Author : Ajit Dayal , Article Courtesy : EquityMaster.com
For the past few months there has been some data that is worrying a lot of people. The respected CMIE notes that the decline in capital expenditures by India, Inc is disturbing. After all, future GDP growth depends on investments made today.
Mr. Deepak Parekh, the respected business leader who has been “known to call a spade a spade” (source: Times of India) says that “I have been told by several large industrial houses that they are now looking at investing abroad as it’s much easier. Their aim or strategy is to now have 50% of their turnover from abroad. Take the top five to seven group – the Tatas, Birlas, Ambanis, Ruias…Some have already achieved their target…These are industrialists who have established their reputation, capacity and stature in India. ”
Mr. Parekh went on to rightly question the rationale of investing abroad when there is demand in India. But I have a few issues with this statement and some of the examples of the business houses quoted.
Is the “reputation” they have established good or bad?
Is the stature being referred to classified as “good” by some ranking of the richest industrial families or are we referring to their stature in terms of people who have helped build a more fair and transparent India?
The end may be more important than the means to some – but the means may be equally important to many others.
Business is free to go where it wishes to – and we should not stop it from investing there where it wishes to establish its reputation, capacity, and stature. Countries who wish to host them are welcome to do so.
Goldman Sachs, Merrill Lynch, Morgan Stanley, Citibank, J P Morgan – and many other Wall Street firms and banks – have established their reputation, capacity, and stature in the USA. Their business plan is simple: they mug an investor, whack his wallet then end up paying fines in a settlement (if they are caught) with their host regulators. On July 7th, J. P. Morgan agree to pay a fine of USD 228 million in settlement of accusations that it was rigging the US municipality bond market. The fine, the article noted, “will have no material impact on the firm’s earnings”. Nor will this have an impact on most parents’ desire to have their children work with J. P. Morgan.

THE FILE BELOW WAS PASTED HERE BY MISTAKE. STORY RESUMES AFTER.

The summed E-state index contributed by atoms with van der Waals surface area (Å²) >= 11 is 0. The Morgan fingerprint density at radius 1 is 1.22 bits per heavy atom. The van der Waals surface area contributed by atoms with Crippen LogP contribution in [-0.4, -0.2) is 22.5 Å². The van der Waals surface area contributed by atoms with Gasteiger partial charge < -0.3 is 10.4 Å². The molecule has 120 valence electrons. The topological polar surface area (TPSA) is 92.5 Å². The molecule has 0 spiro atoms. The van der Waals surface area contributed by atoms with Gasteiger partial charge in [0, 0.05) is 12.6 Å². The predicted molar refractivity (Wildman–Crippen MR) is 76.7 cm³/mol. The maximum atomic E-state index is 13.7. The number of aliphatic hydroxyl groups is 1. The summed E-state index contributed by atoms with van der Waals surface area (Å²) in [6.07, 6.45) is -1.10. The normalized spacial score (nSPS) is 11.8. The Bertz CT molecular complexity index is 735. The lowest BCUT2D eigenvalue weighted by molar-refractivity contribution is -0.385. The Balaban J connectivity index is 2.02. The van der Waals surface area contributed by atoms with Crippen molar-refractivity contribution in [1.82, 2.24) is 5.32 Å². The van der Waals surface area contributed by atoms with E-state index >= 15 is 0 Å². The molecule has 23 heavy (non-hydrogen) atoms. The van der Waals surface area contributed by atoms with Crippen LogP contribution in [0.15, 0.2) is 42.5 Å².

Every time I meet a proud parent of an NRI living in the USA they happily proclaim how proud they are that their son or daughter is working with one of these infamous firms. Maybe they, too, one day will see the movie “The Inside Job” and realise that most of these businesses are basically built on questionable practices. Maybe, after watching “The Inside Job“, these proud parents will ask their children to quit their jobs and petition the regulators to protect their own citizens from the fee-generation business plans of these financial geniuses. Or, like many of us who get blinded by some wealth ranking statistic, they will hold the industrial equivalents of the financial firms in high esteem and continue to highlight the “reputation” and “stature” of these firms.
But, while statements of “stature” and “reputation” are subjective the data from CMIE is a dose of hard, cold facts.
Capex and corruption
In an article carried in the Financial Express on May 3, 2011 Mahesh Vyas – the MD and CEO of CMIE and a person I respect a lot – pointed out a “deceleration in the pace of announcements of new investments”. As Table 1 shows, India Inc and all its high stature business leaders seemed to be frightened about announcing new investments.
Table 1: A sharp decline in announcements of new investments.
|Capital investments announced (in Rs trillion)||2.63||2.92||3.57|
Source: CMIE, Financial Express
The second disturbing sign that Mr Vyas highlights is the decline in the completion of projects (see Table 2). Also, if the completion of projects stays at Rs 2.63 trillion range, this would be the first time since 2004 when there is an actual decline in the year-on-year investment by India Inc.
Table 2: India Inc completes fewer projects than it announces